‘None of the above’

Mark Wadsworth highlights a new political survey called Take The Quiz. Along the lines of the utterly pointless Political Compass, but slightly more worthwhile [*], it takes (paraphrases of) manifesto commitments and other policy statements from the major UK-wide [**] political parties, and asks you to pick the one you most like / least dislike … Continue reading ‘None of the above’

Hacking mobile phones is hard to do

This Wired piece about some techies who discovered a major flaw in the DNS systems that underpin the Internet, and co-ordinated a mass surreptitious effort to fix it, is worth reading if you like That Sort Of Thing. However, there's one aspect of it which strikes me as utterly bizarre: "The first thing I want … Continue reading Hacking mobile phones is hard to do

Save, borrow, whatever

So the fairly essential cuts in interest rates are hitting savers. As a net saver, I can only say this is a good thing. There are approximately four sorts of people in the UK, financially speaking: 1) people with no assets or liabilities. "The poor". 2) people with houses and mortgages. "Hard-working families". 3) people … Continue reading Save, borrow, whatever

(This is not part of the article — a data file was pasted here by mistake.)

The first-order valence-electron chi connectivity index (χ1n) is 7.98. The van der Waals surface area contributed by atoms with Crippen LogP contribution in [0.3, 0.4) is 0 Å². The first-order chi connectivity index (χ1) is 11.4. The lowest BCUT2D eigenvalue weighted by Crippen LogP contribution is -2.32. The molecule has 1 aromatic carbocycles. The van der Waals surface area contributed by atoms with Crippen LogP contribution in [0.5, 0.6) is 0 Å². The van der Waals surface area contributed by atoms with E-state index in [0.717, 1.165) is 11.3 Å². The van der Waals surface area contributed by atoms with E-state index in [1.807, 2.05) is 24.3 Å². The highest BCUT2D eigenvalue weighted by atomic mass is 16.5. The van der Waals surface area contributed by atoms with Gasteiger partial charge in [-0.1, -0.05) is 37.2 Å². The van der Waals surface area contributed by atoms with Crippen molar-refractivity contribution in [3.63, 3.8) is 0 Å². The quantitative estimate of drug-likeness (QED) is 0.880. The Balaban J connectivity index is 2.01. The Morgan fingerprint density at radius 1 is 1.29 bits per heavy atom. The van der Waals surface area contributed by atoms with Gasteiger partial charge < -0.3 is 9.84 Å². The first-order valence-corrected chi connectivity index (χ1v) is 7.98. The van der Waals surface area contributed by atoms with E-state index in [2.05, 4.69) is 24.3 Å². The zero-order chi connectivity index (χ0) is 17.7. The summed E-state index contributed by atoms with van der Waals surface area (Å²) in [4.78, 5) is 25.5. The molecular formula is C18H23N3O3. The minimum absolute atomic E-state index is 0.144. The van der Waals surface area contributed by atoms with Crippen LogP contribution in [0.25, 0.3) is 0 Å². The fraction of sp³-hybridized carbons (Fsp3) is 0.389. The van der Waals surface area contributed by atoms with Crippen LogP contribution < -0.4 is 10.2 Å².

Constitutional clarification

Parliamentary privilege, as traditionally viewed in the UK constitution, grants MPs freedom of speech on what they say within the House of Commons. It doesn't: a) give them the right to run spies in the civil service; or b) cover what they say or do outside of the House of Commons. Its relevance to the … Continue reading Constitutional clarification

Always follow the Herring Convention

Richard Herring has come up with an excellent solution to the problem of 'person in your way, what to do?', and backed it up with impeccable Science and Logic. In short - go left, and slate anyone who doesn't, and all will be mathematically fine. Now, if Mr Herring can also solve the issue of … Continue reading Always follow the Herring Convention